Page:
Endogenous Candidacy in Plurality Rule Elections: Some Explanations of the Number of Candidates and their Polarization
37 Pages Posted: 18 Dec 2015 Last revised: 25 Oct 2016
Date Written: October 24, 2016
This paper surveys the literature that uses endogenous candidacy models of electoral competition to explain the number of candidates and the extent of their polarization in elections held under the plurality rule. The plurality rule is the voting rule under which each voter votes for one candidate, and the candidate who gets the most votes is elected. We organize the different contributions to this literature into three families based on candidates' motivation to contest the election and on which part of the candidate set is endogenous. We argue that endogenous candidacy models offer both theoretical and empirical advantages over the standard Hotelling-Downs model. On the theoretical front, these models can provide a more satisfactory microfoundation for the emergence and/or stability of a two-party system under plurality rule. On the empirical front these models offer a better account of the stylized facts regarding the number of candidates and their polarization. We also point to shortcomings of these models and propose some directions for future research.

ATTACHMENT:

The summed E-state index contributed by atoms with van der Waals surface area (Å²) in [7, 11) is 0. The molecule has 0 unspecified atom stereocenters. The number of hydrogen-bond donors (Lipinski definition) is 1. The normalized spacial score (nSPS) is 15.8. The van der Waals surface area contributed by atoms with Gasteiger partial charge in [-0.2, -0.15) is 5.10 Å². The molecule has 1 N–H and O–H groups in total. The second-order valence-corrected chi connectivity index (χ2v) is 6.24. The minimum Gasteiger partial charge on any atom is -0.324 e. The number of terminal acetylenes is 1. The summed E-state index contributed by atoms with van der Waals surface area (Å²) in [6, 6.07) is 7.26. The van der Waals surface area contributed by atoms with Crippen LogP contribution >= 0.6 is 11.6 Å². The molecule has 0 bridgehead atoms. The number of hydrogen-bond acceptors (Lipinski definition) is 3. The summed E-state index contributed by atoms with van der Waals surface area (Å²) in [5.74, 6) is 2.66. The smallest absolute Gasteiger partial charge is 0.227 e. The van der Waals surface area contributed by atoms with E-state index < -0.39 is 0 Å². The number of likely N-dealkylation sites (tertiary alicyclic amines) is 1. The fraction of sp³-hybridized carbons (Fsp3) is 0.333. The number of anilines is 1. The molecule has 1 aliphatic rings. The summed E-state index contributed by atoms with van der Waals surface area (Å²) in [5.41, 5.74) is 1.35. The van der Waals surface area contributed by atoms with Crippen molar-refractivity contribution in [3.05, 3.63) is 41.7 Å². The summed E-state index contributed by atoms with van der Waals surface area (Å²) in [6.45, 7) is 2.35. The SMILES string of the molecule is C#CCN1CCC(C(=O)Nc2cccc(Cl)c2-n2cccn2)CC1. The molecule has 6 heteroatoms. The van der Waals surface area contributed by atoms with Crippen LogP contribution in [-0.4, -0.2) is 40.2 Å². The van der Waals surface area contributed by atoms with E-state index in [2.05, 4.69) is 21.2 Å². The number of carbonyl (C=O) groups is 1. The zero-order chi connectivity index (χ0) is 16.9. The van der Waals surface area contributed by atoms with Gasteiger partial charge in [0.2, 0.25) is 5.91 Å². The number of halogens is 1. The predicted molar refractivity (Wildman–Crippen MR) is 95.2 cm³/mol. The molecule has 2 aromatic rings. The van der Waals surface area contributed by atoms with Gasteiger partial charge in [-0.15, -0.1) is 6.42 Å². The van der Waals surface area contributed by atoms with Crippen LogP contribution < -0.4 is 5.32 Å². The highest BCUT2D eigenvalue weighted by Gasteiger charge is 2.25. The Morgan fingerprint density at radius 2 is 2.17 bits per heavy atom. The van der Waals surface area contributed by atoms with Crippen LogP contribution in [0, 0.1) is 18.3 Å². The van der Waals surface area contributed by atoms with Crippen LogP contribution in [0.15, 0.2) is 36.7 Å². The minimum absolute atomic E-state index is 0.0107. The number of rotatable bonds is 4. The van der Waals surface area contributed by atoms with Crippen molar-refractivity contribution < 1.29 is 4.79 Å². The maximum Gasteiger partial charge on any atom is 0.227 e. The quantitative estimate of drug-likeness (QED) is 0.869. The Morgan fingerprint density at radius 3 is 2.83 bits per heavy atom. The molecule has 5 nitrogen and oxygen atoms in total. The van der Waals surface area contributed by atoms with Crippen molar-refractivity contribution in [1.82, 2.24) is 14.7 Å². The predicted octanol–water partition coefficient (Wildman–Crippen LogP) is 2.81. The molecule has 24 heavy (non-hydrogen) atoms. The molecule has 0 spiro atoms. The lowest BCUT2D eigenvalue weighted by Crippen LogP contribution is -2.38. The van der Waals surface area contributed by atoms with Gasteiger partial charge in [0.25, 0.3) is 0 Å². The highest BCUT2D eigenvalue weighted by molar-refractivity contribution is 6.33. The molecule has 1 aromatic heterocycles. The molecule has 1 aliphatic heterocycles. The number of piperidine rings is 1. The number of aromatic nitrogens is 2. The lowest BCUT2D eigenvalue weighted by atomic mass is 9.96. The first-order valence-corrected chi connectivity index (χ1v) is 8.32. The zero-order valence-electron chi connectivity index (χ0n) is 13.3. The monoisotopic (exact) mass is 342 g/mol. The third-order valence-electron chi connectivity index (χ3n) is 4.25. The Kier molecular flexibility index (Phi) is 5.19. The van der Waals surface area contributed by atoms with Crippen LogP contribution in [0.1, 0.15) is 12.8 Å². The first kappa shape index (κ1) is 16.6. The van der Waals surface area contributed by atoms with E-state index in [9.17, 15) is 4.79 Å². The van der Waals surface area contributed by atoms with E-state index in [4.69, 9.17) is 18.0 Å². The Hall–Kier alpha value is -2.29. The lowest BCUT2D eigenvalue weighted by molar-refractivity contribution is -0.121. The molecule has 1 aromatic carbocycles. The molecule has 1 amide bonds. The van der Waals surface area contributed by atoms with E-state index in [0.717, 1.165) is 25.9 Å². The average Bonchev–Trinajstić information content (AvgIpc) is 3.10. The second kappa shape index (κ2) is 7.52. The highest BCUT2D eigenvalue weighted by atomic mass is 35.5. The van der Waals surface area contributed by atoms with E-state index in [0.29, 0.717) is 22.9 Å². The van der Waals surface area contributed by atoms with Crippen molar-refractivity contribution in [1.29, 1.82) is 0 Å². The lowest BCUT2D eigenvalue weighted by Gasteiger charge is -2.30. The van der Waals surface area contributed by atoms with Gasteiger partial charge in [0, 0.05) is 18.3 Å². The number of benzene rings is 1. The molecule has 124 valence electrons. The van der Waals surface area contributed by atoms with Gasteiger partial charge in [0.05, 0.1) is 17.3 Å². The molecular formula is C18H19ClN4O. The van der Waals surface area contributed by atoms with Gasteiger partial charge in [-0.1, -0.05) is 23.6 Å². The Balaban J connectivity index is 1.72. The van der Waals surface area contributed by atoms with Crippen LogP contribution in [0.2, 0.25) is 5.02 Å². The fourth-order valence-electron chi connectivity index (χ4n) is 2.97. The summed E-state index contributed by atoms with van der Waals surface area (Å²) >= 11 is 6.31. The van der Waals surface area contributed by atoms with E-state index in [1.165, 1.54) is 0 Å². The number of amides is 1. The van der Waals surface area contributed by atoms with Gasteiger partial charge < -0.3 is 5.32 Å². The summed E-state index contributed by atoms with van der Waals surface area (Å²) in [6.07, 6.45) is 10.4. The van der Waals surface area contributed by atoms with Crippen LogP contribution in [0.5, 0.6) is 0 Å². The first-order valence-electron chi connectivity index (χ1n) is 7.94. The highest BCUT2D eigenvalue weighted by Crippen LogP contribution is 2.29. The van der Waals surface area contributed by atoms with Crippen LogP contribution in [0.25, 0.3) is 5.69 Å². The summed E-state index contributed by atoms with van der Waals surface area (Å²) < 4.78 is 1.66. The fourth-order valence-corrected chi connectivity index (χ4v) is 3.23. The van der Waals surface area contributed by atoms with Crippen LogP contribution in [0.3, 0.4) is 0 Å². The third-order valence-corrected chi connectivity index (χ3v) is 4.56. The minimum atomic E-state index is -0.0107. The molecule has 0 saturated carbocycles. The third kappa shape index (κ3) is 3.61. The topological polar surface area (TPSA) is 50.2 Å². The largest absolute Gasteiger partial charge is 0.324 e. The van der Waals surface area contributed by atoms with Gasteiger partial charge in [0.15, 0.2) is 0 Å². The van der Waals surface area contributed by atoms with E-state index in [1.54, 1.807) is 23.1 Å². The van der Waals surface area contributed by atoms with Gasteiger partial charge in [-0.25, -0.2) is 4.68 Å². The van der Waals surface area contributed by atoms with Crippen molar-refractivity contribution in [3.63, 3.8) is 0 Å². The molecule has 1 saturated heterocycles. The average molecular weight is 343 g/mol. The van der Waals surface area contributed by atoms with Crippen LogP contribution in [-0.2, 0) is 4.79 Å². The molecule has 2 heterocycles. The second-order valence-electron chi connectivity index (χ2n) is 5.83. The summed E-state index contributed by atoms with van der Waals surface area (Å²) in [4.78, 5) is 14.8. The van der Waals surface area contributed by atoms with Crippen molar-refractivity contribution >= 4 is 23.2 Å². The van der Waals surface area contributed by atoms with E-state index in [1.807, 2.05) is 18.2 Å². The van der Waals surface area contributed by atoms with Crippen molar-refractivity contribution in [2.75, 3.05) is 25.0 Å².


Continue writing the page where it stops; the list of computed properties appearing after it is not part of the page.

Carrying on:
Keywords: Hotelling-Downs model, Endogenous Candidacy, Entry deterrence, Citizen-candidate model, Plurality rule, Polarization, Duverger's law
JEL Classification: C72, D72, H11
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